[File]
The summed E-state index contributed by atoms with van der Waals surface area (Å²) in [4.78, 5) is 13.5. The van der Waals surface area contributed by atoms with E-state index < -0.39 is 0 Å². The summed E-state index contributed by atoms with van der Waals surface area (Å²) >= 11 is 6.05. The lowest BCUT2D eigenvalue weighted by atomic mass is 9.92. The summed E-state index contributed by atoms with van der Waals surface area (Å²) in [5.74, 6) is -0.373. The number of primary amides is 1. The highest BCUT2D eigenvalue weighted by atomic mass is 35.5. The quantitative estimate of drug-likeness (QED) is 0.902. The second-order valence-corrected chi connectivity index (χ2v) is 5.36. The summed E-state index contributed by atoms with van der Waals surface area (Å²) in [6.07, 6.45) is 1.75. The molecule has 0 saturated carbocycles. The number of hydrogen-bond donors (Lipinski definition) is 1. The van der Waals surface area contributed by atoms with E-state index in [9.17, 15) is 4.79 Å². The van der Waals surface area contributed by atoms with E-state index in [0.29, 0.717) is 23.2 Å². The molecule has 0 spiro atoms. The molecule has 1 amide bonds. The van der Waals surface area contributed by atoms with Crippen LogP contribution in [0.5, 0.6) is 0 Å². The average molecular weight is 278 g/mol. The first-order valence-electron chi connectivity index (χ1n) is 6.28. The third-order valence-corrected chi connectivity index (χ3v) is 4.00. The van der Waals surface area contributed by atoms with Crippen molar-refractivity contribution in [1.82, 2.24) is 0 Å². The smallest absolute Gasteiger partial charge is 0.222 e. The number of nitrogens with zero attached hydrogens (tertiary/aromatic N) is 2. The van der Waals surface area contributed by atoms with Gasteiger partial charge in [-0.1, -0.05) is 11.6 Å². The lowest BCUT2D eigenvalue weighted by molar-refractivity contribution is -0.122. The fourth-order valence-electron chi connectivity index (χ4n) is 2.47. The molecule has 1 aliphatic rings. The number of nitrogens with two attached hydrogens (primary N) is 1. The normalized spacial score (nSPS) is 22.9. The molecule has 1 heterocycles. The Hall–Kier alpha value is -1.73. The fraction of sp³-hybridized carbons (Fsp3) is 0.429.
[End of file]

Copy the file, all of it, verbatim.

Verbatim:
The summed E-state index contributed by atoms with van der Waals surface area (Å²) in [4.78, 5) is 13.5. The van der Waals surface area contributed by atoms with E-state index < -0.39 is 0 Å². The summed E-state index contributed by atoms with van der Waals surface area (Å²) >= 11 is 6.05. The lowest BCUT2D eigenvalue weighted by atomic mass is 9.92. The summed E-state index contributed by atoms with van der Waals surface area (Å²) in [5.74, 6) is -0.373. The number of primary amides is 1. The highest BCUT2D eigenvalue weighted by atomic mass is 35.5. The quantitative estimate of drug-likeness (QED) is 0.902. The second-order valence-corrected chi connectivity index (χ2v) is 5.36. The summed E-state index contributed by atoms with van der Waals surface area (Å²) in [6.07, 6.45) is 1.75. The molecule has 0 saturated carbocycles. The number of hydrogen-bond donors (Lipinski definition) is 1. The van der Waals surface area contributed by atoms with E-state index in [9.17, 15) is 4.79 Å². The van der Waals surface area contributed by atoms with E-state index in [0.29, 0.717) is 23.2 Å². The molecule has 0 spiro atoms. The molecule has 1 amide bonds. The van der Waals surface area contributed by atoms with Crippen LogP contribution in [0.5, 0.6) is 0 Å². The average molecular weight is 278 g/mol. The first-order valence-electron chi connectivity index (χ1n) is 6.28. The third-order valence-corrected chi connectivity index (χ3v) is 4.00. The van der Waals surface area contributed by atoms with Crippen molar-refractivity contribution in [1.82, 2.24) is 0 Å². The smallest absolute Gasteiger partial charge is 0.222 e. The number of nitrogens with zero attached hydrogens (tertiary/aromatic N) is 2. The van der Waals surface area contributed by atoms with Gasteiger partial charge in [-0.1, -0.05) is 11.6 Å². The lowest BCUT2D eigenvalue weighted by molar-refractivity contribution is -0.122. The fourth-order valence-electron chi connectivity index (χ4n) is 2.47. The molecule has 1 aliphatic rings. The number of nitrogens with two attached hydrogens (primary N) is 1. The normalized spacial score (nSPS) is 22.9. The molecule has 1 heterocycles. The Hall–Kier alpha value is -1.73. The fraction of sp³-hybridized carbons (Fsp3) is 0.429.